A charitable lead trust can work well for high net worth individuals who face substantial estate and gift tax liability. Income-producing assets such as stock or real estate are irrevocably transferred to a lead trust, which pays income to an organization like KQED for a number of years. Following the term of the trust, the property transfers back to other individuals - typically the donor's children or grandchildren - at reduced costs, because appreciation of the asset while it is in the lead trust is not taxed when transferred back. This is an excellent way to transfer to your heirs assets that are expected to appreciate in value.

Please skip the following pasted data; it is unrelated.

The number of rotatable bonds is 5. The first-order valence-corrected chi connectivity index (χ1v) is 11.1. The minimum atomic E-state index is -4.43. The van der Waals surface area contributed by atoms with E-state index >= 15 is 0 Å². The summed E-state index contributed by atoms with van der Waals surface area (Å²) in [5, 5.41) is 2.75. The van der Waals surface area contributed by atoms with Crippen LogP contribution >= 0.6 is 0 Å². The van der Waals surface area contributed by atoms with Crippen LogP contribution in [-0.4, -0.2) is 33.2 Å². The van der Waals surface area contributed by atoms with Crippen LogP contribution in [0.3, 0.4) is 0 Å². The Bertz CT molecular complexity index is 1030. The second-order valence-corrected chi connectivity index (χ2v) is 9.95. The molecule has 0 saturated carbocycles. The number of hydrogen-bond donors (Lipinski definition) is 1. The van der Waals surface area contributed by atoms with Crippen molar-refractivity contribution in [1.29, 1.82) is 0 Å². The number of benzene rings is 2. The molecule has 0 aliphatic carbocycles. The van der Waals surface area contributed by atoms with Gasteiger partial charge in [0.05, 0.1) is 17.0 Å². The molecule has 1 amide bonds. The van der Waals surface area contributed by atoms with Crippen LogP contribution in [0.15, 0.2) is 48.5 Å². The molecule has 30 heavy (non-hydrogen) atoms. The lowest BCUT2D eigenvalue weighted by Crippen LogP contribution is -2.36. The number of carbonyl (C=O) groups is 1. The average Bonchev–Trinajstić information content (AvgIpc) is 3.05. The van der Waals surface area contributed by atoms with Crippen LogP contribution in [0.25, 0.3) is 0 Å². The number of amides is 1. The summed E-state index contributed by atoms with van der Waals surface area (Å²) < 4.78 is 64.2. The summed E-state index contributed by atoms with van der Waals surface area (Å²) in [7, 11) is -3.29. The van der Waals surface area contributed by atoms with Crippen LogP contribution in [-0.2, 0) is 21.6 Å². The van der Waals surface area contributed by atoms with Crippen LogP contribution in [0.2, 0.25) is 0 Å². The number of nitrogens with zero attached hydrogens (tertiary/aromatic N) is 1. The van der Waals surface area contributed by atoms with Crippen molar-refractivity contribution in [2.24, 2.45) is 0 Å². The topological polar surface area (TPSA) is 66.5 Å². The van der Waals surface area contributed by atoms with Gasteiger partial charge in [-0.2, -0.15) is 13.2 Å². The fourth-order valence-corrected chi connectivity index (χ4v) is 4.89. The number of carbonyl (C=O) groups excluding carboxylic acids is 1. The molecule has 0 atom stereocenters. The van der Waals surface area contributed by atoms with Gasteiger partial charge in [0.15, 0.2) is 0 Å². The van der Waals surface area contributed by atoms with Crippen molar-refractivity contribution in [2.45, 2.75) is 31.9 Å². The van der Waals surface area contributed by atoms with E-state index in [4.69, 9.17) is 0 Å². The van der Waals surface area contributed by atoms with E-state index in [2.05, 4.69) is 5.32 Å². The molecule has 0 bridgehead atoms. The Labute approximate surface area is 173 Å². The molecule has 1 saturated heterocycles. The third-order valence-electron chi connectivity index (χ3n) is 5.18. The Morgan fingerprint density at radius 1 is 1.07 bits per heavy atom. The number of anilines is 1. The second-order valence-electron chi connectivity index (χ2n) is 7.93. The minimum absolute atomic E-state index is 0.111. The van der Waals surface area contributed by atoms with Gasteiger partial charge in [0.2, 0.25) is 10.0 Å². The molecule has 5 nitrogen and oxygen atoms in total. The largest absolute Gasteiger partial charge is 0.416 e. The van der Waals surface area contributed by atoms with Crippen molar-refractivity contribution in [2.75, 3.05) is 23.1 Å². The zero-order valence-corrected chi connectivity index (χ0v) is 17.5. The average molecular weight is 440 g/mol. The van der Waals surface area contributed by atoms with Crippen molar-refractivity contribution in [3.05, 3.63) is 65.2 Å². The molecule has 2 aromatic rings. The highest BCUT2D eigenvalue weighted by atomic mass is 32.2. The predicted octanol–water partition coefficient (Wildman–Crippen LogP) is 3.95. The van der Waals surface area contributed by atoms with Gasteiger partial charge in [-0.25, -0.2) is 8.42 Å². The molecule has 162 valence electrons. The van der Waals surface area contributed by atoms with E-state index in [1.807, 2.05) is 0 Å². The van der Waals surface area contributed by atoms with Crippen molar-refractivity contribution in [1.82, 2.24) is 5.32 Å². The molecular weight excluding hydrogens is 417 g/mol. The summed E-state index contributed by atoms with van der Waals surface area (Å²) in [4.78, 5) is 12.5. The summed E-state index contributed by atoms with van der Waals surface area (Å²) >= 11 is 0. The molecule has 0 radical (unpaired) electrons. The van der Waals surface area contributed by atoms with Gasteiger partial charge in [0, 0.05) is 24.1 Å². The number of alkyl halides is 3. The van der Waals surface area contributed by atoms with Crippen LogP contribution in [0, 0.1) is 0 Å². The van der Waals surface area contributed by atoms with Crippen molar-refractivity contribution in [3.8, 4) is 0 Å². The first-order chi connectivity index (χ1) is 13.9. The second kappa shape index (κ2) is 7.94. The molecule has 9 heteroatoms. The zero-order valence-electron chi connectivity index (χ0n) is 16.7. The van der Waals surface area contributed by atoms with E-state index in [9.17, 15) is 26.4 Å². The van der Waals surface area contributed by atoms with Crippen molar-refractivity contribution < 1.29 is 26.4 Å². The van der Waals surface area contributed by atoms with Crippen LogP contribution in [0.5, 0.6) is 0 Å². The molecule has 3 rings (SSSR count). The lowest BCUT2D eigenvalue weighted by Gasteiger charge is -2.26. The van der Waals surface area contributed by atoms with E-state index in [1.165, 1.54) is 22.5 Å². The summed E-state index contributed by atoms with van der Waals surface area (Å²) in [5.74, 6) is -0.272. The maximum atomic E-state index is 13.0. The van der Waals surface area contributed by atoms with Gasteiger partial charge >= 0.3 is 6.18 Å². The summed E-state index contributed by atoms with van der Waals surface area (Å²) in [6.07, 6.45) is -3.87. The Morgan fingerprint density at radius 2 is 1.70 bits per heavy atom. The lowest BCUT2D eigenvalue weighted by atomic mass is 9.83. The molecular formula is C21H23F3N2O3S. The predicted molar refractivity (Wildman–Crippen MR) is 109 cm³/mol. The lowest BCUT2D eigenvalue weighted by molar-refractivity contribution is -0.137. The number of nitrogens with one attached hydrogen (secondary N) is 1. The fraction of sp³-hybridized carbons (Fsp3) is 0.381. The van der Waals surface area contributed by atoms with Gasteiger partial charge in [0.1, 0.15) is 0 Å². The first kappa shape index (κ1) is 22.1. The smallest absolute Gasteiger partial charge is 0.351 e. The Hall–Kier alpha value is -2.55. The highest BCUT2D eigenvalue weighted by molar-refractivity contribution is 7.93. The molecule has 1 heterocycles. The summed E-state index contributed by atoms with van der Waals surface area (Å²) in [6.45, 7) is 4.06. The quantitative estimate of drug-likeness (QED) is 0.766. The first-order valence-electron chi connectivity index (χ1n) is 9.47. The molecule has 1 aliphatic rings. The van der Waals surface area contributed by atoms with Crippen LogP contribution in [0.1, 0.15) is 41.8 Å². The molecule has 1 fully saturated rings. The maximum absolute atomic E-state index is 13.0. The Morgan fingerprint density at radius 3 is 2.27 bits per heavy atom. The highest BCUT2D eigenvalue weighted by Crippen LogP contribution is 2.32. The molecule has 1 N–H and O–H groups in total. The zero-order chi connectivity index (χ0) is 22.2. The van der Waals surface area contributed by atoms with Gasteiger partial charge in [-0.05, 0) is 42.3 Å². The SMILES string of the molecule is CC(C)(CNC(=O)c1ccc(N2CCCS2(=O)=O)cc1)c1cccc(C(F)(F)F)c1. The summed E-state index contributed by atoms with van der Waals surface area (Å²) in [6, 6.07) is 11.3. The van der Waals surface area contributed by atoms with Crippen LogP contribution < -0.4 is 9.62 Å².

Also on KQED.org this week ...
Drought Watch 2015: Record-Low Sierra Snowpack
The Sierra Nevada snowpack, which typically supplies nearly a third of California's water, is showing the lowest water content on record: 6 percent of the long-term average for April 1. That shatters last year's low-water mark of 25 percent (tied with 1977).
"Boomtown" History of the San Francisco Bay Area
KQED's "Boomtown" series will seek to identify what is happening in real time in the current boom, and also draw out the causes and possible solutions to the conflicts and pressures between the old and the new.